• 1810: Cortland and part of Broome County—missing
• 1860: Chenango and Columbia counties—damaged
• 1880: Suffolk County and New York City Wards 21 and 22—damaged
The corresponding federal mortality, agricultural, industry/manufacturing, and other schedules are available at the state library, and microfilms of these records are also at the New York Genealogical and Biographical Society and the Queensborough Library in Jamaica, Long Island.
Colonial and State
Some important censuses were taken in colonial New York, some of which have been extracted and published (see Background Sources). Others have been published in journals such as The NYG&B and the National Genealogical Society Quarterly.
Of almost greater value in New York than the federal are the state censuses, taken every ten years from 1825 to 1875, in 1892, and again in 1905, 1915, and 1925; pre-1825 state censuses and state copies of those for 1855 to 1905 were destroyed in the 1911 state library fire. Most of the censuses that have survived can be found with the county clerk, although some are with the county historian or in other locations. For a list of the whereabouts of these censuses, consult Marilyn Douglas and Melinda Yates, comps., New York State Census Records, 1790–1925, Bibliography Bulletin 88 of the New York State Library (Albany, N.Y.: 1981), which has some errors and omissions. (See their web page showing their availability of NYS census by county: ) The state library and the New York Genealogical and Biographical Society have microfilms of almost all the surviving state censuses. The New York Public Library has most microfilms for 1855 and for almost all of the surviving state censuses for the New York City and Long Island counties and Westchester County. Some NYS censuses are also available at the LDS Family History Centers around the world. Check their catalog at the NYS county level.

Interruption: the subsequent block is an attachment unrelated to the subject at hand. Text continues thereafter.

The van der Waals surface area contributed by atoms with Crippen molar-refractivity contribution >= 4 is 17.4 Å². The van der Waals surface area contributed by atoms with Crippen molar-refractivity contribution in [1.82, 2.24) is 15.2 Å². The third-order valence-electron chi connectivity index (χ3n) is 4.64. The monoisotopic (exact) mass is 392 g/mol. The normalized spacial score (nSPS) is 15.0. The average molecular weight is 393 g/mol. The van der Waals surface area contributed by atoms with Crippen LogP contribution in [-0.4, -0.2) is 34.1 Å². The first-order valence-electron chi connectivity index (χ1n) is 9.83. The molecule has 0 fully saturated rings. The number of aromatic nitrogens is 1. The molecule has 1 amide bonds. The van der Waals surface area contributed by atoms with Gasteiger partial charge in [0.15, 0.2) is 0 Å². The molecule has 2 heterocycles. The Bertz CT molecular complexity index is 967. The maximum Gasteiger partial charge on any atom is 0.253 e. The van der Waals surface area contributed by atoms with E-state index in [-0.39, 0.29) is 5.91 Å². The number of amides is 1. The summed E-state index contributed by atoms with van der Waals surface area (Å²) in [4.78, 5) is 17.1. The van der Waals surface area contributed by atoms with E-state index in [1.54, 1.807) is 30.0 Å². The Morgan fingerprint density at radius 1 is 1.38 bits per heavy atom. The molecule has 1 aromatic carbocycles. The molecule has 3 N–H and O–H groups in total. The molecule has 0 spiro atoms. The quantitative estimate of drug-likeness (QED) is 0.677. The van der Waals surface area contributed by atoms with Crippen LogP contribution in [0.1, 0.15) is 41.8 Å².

Indexes have been prepared for some of the state censuses and are usually found with the county historian or at the county historical society. Some of these indexes are mentioned in the Douglas-Yates guide; others are listed in David Paul Davenport’s “The State Censuses of New York, 1825–75,” Genealogical Journal 14 (1985–86): 172-97 and in Laura LeBarron, “Finding Aids at The NYG&B Library for New York State Censuses,” The NYG&B Newsletter 8 (1997): 11-13, 19-21.